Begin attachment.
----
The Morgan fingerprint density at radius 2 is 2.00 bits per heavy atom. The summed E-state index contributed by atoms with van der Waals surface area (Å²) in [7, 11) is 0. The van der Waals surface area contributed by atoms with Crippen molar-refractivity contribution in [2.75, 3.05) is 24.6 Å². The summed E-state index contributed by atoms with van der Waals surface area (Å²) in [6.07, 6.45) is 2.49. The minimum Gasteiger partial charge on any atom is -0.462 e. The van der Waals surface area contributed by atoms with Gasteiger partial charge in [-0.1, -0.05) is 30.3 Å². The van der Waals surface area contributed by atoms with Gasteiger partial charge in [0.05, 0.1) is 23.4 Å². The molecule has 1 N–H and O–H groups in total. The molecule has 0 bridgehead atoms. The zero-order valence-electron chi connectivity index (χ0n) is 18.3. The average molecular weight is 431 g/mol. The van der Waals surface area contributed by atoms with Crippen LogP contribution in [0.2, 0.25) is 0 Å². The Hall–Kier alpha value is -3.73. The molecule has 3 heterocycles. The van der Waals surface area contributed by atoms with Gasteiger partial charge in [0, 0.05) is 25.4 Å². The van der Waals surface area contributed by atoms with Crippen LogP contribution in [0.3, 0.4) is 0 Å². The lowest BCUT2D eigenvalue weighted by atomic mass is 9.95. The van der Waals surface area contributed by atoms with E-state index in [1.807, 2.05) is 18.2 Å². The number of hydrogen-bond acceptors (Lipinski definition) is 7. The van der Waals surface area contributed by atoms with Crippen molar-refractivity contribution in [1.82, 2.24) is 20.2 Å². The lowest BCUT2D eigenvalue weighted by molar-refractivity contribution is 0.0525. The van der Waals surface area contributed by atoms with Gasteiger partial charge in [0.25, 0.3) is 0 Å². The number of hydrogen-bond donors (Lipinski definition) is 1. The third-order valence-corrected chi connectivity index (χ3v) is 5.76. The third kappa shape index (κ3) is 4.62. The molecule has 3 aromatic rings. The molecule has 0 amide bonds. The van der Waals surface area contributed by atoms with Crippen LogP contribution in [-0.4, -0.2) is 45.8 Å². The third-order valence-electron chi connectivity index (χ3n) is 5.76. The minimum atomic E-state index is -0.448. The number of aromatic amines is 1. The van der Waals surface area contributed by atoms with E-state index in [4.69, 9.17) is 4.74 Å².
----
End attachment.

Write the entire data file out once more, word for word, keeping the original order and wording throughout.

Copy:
The Morgan fingerprint density at radius 2 is 2.00 bits per heavy atom. The summed E-state index contributed by atoms with van der Waals surface area (Å²) in [7, 11) is 0. The van der Waals surface area contributed by atoms with Crippen molar-refractivity contribution in [2.75, 3.05) is 24.6 Å². The summed E-state index contributed by atoms with van der Waals surface area (Å²) in [6.07, 6.45) is 2.49. The minimum Gasteiger partial charge on any atom is -0.462 e. The van der Waals surface area contributed by atoms with Gasteiger partial charge in [-0.1, -0.05) is 30.3 Å². The van der Waals surface area contributed by atoms with Gasteiger partial charge in [0.05, 0.1) is 23.4 Å². The molecule has 1 N–H and O–H groups in total. The molecule has 0 bridgehead atoms. The zero-order valence-electron chi connectivity index (χ0n) is 18.3. The average molecular weight is 431 g/mol. The van der Waals surface area contributed by atoms with Crippen LogP contribution in [0.2, 0.25) is 0 Å². The Hall–Kier alpha value is -3.73. The molecule has 3 heterocycles. The van der Waals surface area contributed by atoms with Gasteiger partial charge in [0, 0.05) is 25.4 Å². The van der Waals surface area contributed by atoms with Crippen LogP contribution in [0.3, 0.4) is 0 Å². The lowest BCUT2D eigenvalue weighted by atomic mass is 9.95. The van der Waals surface area contributed by atoms with E-state index in [1.807, 2.05) is 18.2 Å². The number of hydrogen-bond acceptors (Lipinski definition) is 7. The van der Waals surface area contributed by atoms with Crippen molar-refractivity contribution in [1.82, 2.24) is 20.2 Å². The lowest BCUT2D eigenvalue weighted by molar-refractivity contribution is 0.0525. The van der Waals surface area contributed by atoms with Gasteiger partial charge in [0.25, 0.3) is 0 Å². The number of hydrogen-bond donors (Lipinski definition) is 1. The third-order valence-corrected chi connectivity index (χ3v) is 5.76. The third kappa shape index (κ3) is 4.62. The molecule has 3 aromatic rings. The molecule has 0 amide bonds. The van der Waals surface area contributed by atoms with Crippen LogP contribution in [-0.4, -0.2) is 45.8 Å². The third-order valence-electron chi connectivity index (χ3n) is 5.76. The minimum atomic E-state index is -0.448. The number of aromatic amines is 1. The van der Waals surface area contributed by atoms with E-state index in [4.69, 9.17) is 4.74 Å².